We recognize the campus community relies on us to provide accurate and timely emergency information. We are working diligently to improve our processes so that this type of incident does not happen again. Finally, we apologize for the confusion and emotional distress caused by the initial alert.
Barbara R. O'Connor, J.D. Executive Director of Public Safety Chief of Police University of Illinois at Urbana-Champaign http://www.publicsafety.illinois.edu
Mike Corn Chief Privacy and Security Officer Office of the Chief Information Officer This mailing approved by:The Office of the Chief of Police
As the U.S. electric car market gears up this year, utility company Ameren is showing off one of the models.
Company spokesman Leigh Morris says its 17-day test drive of Mitsubishi's i-MiEV is intended to show that the utility is prepared to handle charging for either all-electric cars as well as hybrids. He says the utility will provide free electric upgrades needed to charge the vehicle, like a new transformer in the home.
The I-MiEV is aimed at the European market, but a similar model is expected to arrive in the U.S. this fall, and has a maximum driving range of about 85 miles. Morris says Ameren is also showing off the car to give the consumer some options:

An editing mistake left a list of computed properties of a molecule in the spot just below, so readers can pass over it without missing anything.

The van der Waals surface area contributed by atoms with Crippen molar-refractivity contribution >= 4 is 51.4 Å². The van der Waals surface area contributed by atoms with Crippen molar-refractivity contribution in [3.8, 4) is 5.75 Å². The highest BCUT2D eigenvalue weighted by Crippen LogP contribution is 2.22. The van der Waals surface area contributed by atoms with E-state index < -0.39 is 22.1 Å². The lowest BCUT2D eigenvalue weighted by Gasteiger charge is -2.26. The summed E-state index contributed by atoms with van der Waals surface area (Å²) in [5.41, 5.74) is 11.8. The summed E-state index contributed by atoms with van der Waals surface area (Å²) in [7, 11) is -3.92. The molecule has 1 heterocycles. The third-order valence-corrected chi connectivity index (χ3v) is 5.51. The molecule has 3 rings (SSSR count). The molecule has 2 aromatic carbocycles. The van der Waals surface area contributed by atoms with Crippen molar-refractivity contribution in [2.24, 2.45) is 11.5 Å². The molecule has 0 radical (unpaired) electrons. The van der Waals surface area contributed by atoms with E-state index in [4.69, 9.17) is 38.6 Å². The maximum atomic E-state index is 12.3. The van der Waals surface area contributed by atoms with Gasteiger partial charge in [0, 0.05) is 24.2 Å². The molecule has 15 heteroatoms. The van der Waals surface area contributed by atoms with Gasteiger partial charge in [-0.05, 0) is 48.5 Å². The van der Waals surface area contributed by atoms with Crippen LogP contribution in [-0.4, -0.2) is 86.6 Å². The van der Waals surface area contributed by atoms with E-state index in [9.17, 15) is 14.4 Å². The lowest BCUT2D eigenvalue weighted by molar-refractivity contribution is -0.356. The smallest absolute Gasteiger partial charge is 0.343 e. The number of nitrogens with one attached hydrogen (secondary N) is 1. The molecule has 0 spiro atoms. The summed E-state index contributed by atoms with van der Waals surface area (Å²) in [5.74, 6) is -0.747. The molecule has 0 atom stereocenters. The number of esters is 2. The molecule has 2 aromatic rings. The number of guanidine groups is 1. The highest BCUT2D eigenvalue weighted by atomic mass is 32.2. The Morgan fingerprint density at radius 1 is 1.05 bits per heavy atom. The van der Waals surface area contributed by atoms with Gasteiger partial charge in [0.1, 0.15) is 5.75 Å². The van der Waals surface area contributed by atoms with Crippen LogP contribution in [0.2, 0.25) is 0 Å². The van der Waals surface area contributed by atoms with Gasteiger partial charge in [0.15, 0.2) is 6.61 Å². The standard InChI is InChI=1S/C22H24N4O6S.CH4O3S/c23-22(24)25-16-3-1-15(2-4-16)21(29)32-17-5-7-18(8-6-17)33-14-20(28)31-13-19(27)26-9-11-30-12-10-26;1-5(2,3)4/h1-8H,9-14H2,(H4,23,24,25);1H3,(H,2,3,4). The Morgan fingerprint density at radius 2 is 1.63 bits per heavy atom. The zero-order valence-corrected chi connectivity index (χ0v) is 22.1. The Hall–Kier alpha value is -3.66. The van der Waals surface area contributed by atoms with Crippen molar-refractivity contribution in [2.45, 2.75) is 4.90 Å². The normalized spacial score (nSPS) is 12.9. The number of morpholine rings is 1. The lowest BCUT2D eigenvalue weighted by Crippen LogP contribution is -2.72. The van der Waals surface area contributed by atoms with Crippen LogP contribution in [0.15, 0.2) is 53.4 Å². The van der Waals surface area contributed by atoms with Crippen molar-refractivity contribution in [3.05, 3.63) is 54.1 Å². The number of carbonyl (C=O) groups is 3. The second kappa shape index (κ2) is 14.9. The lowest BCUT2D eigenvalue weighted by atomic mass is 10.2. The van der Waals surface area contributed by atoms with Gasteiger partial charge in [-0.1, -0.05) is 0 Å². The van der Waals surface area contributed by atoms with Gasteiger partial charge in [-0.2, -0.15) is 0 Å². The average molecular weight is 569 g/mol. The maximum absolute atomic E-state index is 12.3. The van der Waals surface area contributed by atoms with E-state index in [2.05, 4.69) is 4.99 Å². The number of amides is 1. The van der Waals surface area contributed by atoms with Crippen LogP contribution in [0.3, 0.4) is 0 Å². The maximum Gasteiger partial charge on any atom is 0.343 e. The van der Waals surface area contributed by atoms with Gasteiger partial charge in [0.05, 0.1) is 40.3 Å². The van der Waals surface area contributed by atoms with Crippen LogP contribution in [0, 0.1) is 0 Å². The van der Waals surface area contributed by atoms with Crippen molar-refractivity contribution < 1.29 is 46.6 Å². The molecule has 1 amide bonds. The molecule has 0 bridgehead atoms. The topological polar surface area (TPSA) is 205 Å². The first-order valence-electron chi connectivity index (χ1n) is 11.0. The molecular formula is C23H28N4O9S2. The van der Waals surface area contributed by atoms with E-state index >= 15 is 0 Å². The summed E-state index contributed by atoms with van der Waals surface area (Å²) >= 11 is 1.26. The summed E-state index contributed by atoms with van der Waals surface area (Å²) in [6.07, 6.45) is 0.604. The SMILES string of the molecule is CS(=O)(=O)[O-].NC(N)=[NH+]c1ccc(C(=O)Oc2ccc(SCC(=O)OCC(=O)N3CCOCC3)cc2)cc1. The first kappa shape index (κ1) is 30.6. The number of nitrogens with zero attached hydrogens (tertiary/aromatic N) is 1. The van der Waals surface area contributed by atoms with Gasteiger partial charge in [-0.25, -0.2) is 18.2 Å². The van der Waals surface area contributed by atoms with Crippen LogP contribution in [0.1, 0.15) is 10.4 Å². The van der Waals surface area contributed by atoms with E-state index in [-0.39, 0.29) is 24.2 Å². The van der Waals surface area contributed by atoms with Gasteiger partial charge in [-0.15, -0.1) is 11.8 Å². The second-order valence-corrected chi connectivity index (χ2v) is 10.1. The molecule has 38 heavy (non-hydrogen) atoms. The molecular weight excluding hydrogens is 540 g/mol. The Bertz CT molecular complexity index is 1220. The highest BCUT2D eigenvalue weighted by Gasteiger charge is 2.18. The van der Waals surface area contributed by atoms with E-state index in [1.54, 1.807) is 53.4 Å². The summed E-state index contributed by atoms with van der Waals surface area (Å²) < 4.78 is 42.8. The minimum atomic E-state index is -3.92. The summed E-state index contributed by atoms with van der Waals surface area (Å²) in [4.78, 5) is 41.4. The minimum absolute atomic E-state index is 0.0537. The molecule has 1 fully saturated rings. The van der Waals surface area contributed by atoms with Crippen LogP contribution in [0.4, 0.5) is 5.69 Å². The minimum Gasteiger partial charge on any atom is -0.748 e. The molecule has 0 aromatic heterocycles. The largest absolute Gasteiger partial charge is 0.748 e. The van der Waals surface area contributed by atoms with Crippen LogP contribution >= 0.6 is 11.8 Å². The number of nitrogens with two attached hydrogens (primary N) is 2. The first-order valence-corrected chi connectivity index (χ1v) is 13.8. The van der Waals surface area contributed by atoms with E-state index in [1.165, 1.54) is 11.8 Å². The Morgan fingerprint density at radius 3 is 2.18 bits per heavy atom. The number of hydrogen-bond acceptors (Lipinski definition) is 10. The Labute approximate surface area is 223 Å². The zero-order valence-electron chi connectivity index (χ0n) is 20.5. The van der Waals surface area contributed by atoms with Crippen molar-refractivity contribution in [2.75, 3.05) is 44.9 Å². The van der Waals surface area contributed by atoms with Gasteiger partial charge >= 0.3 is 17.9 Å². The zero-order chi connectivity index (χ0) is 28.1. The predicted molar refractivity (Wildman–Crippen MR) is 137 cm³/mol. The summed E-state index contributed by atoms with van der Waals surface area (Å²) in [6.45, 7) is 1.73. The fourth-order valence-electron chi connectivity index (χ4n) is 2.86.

"This type of a vehicle is probalby ideally suited for somebody who does a lot of urban-type driving," he said. "Because you're not going to get in it and drive to St. Louis. It has that limitation of the 85 miles. The fact of the matter is, an all-electric car is not going to be suited for everybody."
Morris said Ameren Illinois plans to purchase four plug-in hybrid bucket trucks of its own soon.
"We're also going to be test-driving the (Chevy) Volt as well as the Nissan Leaf," he said. "And I would not be surprised if down the road as become vehicles become available, if we don't try those out as well. This is all a learning curve for everybody. I think we're really at the birth of the electric car."
The I-Miev charges with a 120-volt outlet for about 12 hours, but consumers can purchase higher-voltage charging stations. Ameren is taking the electric car to 16 cities in its market over the next couple of weeks, including Champaign-Urbana, Peoria, Decatur, and the St. Louis area.
The number of broadband Internet connections in Illinois has exceeded the number of phone landlines for the first time, a sign that the use of traditional phone service continues to decline.
The number of high-speed Internet connections in the state rose to 6.4 million last year, while the number of phone landlines dropped 31 percent to 6.2 million, The State Journal-Register of Springfield reported. But both numbers are dwarfed by the number of Illinois wireless subscribers: about 11.6 million last year.
Federal and state regulators released the figures Monday.
Illinois legislators rewrote the state's telecommunications law last year to include three landline options with cheap rates that can't be increased.
AT&T and other communications companies supported the bill, which lifted many state regulations on landlines. Supporters of the overhaul said it would bring new jobs and allow companies to focus on developing broadband and other technologies.